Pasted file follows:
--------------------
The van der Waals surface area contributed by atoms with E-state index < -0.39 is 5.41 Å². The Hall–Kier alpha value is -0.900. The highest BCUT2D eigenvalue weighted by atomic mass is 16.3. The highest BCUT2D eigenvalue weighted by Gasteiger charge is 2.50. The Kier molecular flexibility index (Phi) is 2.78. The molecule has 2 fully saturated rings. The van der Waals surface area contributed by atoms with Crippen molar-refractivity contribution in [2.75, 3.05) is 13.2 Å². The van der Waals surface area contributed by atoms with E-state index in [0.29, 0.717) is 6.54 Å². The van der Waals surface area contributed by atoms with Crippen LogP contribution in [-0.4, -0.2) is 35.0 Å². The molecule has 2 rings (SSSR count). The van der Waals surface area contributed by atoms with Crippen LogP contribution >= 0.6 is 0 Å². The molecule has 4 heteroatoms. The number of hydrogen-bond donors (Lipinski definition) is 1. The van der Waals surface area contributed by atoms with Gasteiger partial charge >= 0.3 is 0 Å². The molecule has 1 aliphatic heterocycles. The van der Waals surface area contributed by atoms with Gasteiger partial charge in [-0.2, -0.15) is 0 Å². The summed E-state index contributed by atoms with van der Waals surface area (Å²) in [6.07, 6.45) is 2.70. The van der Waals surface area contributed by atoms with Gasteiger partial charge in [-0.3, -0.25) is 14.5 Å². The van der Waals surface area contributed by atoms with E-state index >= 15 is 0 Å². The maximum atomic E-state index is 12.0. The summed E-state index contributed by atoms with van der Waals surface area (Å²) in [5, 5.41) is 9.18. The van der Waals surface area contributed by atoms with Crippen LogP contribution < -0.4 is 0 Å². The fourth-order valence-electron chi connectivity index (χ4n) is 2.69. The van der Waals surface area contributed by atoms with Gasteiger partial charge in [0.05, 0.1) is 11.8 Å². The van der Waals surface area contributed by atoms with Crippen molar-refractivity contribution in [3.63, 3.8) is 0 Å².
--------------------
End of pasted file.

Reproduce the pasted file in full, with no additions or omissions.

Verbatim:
The van der Waals surface area contributed by atoms with E-state index < -0.39 is 5.41 Å². The Hall–Kier alpha value is -0.900. The highest BCUT2D eigenvalue weighted by atomic mass is 16.3. The highest BCUT2D eigenvalue weighted by Gasteiger charge is 2.50. The Kier molecular flexibility index (Phi) is 2.78. The molecule has 2 fully saturated rings. The van der Waals surface area contributed by atoms with Crippen molar-refractivity contribution in [2.75, 3.05) is 13.2 Å². The van der Waals surface area contributed by atoms with E-state index in [0.29, 0.717) is 6.54 Å². The van der Waals surface area contributed by atoms with Crippen LogP contribution in [-0.4, -0.2) is 35.0 Å². The molecule has 2 rings (SSSR count). The van der Waals surface area contributed by atoms with Crippen LogP contribution >= 0.6 is 0 Å². The molecule has 4 heteroatoms. The number of hydrogen-bond donors (Lipinski definition) is 1. The van der Waals surface area contributed by atoms with Gasteiger partial charge >= 0.3 is 0 Å². The molecule has 1 aliphatic heterocycles. The van der Waals surface area contributed by atoms with Gasteiger partial charge in [-0.2, -0.15) is 0 Å². The summed E-state index contributed by atoms with van der Waals surface area (Å²) in [6.07, 6.45) is 2.70. The van der Waals surface area contributed by atoms with Gasteiger partial charge in [-0.3, -0.25) is 14.5 Å². The van der Waals surface area contributed by atoms with E-state index >= 15 is 0 Å². The maximum atomic E-state index is 12.0. The summed E-state index contributed by atoms with van der Waals surface area (Å²) in [5, 5.41) is 9.18. The van der Waals surface area contributed by atoms with Crippen LogP contribution < -0.4 is 0 Å². The fourth-order valence-electron chi connectivity index (χ4n) is 2.69. The van der Waals surface area contributed by atoms with Gasteiger partial charge in [0.05, 0.1) is 11.8 Å². The van der Waals surface area contributed by atoms with Crippen molar-refractivity contribution in [3.63, 3.8) is 0 Å².